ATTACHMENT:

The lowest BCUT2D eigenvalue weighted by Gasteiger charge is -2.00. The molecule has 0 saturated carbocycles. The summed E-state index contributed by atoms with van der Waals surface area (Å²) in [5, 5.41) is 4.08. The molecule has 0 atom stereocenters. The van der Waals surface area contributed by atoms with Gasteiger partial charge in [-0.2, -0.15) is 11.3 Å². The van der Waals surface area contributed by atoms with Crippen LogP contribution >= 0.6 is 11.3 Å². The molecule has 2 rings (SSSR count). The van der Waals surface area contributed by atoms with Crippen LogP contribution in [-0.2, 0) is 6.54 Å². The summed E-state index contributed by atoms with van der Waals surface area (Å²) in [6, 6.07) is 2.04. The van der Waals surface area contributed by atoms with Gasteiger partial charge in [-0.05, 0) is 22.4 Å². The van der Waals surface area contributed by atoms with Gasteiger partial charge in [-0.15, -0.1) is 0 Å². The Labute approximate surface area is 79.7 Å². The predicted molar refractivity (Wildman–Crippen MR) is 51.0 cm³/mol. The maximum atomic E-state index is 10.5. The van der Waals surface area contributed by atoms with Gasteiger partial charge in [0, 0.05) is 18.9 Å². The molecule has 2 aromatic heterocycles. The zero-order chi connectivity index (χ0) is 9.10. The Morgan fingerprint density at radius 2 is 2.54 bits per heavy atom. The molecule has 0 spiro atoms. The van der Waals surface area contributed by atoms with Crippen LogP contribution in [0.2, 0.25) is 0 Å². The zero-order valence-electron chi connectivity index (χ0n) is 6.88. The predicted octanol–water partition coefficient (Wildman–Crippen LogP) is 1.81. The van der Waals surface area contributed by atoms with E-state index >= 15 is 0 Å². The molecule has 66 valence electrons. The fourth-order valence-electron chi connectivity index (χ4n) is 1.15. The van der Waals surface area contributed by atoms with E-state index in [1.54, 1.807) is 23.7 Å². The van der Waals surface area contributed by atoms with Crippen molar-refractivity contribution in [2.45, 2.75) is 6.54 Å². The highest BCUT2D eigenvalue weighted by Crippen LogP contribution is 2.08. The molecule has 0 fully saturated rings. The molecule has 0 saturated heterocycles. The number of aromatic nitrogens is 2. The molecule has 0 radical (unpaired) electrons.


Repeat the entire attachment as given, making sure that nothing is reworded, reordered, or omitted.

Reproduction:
The lowest BCUT2D eigenvalue weighted by Gasteiger charge is -2.00. The molecule has 0 saturated carbocycles. The summed E-state index contributed by atoms with van der Waals surface area (Å²) in [5, 5.41) is 4.08. The molecule has 0 atom stereocenters. The van der Waals surface area contributed by atoms with Gasteiger partial charge in [-0.2, -0.15) is 11.3 Å². The van der Waals surface area contributed by atoms with Crippen LogP contribution >= 0.6 is 11.3 Å². The molecule has 2 rings (SSSR count). The van der Waals surface area contributed by atoms with Crippen LogP contribution in [-0.2, 0) is 6.54 Å². The summed E-state index contributed by atoms with van der Waals surface area (Å²) in [6, 6.07) is 2.04. The van der Waals surface area contributed by atoms with Gasteiger partial charge in [-0.05, 0) is 22.4 Å². The van der Waals surface area contributed by atoms with Gasteiger partial charge in [-0.15, -0.1) is 0 Å². The Labute approximate surface area is 79.7 Å². The predicted molar refractivity (Wildman–Crippen MR) is 51.0 cm³/mol. The maximum atomic E-state index is 10.5. The van der Waals surface area contributed by atoms with Gasteiger partial charge in [0, 0.05) is 18.9 Å². The molecule has 2 aromatic heterocycles. The zero-order chi connectivity index (χ0) is 9.10. The Morgan fingerprint density at radius 2 is 2.54 bits per heavy atom. The molecule has 0 spiro atoms. The van der Waals surface area contributed by atoms with Crippen LogP contribution in [0.2, 0.25) is 0 Å². The zero-order valence-electron chi connectivity index (χ0n) is 6.88. The predicted octanol–water partition coefficient (Wildman–Crippen LogP) is 1.81. The van der Waals surface area contributed by atoms with E-state index >= 15 is 0 Å². The molecule has 66 valence electrons. The fourth-order valence-electron chi connectivity index (χ4n) is 1.15. The van der Waals surface area contributed by atoms with E-state index in [1.54, 1.807) is 23.7 Å². The van der Waals surface area contributed by atoms with Crippen molar-refractivity contribution in [2.45, 2.75) is 6.54 Å². The highest BCUT2D eigenvalue weighted by Crippen LogP contribution is 2.08. The molecule has 0 fully saturated rings. The molecule has 0 saturated heterocycles. The number of aromatic nitrogens is 2. The molecule has 0 radical (unpaired) electrons.